Grandmothers Hold On and Let Go

Over spring break, I had a chance to think about the eternal balance for grandmothers as well as mothers – between holding on and letting go. I recognized the dilemma as we took our visiting grandsons to an amusement park that offered trapeze lessons. I watched each of them climb up the tall ladder, perch on the small landing, reach for the bar of the trapeze and then leap out into the air, swinging freely on the trapeze.

After a few swings, each one raised his legs up, hooked them over the bar, and hung by his knees, letting go of his hands and swinging back and forth upside down. Although each was, of course, attached to a tether protecting from harm in case of a fall, the freedom of the moment was palpable.

After being let down, each boy rolled off the net. Their huge grins and swaggering walk testified to the sense of accomplishment and satisfaction that each boy attained. They had experienced first hand the flood of emotions generated by holding on and letting go – anticipation, anxiety, fear, daring, courage, exhilaration, fulfillment and pride, among others.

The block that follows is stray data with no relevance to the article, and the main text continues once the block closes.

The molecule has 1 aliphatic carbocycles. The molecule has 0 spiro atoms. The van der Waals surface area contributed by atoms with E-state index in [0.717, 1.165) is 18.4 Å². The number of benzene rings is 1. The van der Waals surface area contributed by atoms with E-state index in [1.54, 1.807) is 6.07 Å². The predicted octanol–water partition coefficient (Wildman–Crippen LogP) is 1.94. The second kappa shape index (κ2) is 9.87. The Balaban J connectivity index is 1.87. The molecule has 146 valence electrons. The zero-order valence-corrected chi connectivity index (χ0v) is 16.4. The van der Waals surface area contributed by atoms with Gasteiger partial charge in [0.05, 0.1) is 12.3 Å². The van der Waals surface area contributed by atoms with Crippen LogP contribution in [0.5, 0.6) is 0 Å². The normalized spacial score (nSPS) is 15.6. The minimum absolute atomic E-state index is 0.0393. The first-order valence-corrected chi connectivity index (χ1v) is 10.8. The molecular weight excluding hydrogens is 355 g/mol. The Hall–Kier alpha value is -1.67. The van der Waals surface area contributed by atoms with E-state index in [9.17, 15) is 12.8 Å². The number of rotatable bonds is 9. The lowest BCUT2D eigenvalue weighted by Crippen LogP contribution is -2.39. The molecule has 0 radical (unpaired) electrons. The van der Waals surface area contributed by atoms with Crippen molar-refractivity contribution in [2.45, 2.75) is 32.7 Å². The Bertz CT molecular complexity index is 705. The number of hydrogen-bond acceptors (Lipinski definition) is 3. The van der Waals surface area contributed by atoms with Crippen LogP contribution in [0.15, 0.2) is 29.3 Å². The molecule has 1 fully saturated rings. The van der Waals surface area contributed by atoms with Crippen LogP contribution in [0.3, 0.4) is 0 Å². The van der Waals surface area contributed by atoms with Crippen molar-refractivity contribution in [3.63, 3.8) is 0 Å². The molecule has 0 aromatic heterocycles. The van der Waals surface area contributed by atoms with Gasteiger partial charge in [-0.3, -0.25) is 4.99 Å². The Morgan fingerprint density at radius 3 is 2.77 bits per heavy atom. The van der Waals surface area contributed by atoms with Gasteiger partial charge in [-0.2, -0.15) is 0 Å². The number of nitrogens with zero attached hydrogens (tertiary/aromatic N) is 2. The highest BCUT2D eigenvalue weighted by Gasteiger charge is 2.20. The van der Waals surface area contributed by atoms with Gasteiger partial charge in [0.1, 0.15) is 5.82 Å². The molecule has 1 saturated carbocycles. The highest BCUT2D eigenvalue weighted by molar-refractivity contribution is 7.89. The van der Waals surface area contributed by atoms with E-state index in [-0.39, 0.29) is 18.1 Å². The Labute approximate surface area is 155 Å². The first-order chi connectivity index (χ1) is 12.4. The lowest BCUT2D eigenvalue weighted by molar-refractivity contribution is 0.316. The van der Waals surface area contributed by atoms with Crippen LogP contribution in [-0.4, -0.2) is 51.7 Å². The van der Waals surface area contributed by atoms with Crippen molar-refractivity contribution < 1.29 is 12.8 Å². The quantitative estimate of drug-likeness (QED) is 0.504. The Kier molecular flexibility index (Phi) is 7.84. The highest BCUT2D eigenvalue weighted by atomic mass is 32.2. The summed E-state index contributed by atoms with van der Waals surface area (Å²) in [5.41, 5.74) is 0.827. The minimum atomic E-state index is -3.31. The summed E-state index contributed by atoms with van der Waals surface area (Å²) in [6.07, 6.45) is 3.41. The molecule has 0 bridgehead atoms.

And I too understood the complexity of holding on and letting go – of children, grandchildren, aging parents. Having practiced it for years with my children, I was finally getting a little more skillful at it with my grandchildren. I recognized that although they loved to cuddle with me when they were younger, as they matured they were becoming a bit more distant, especially in public. And this was all just fine – I didn’t take it personally. I realized that even in their letting go, we would always have bonds to hold on to. It’s a growing experience – for all of us.

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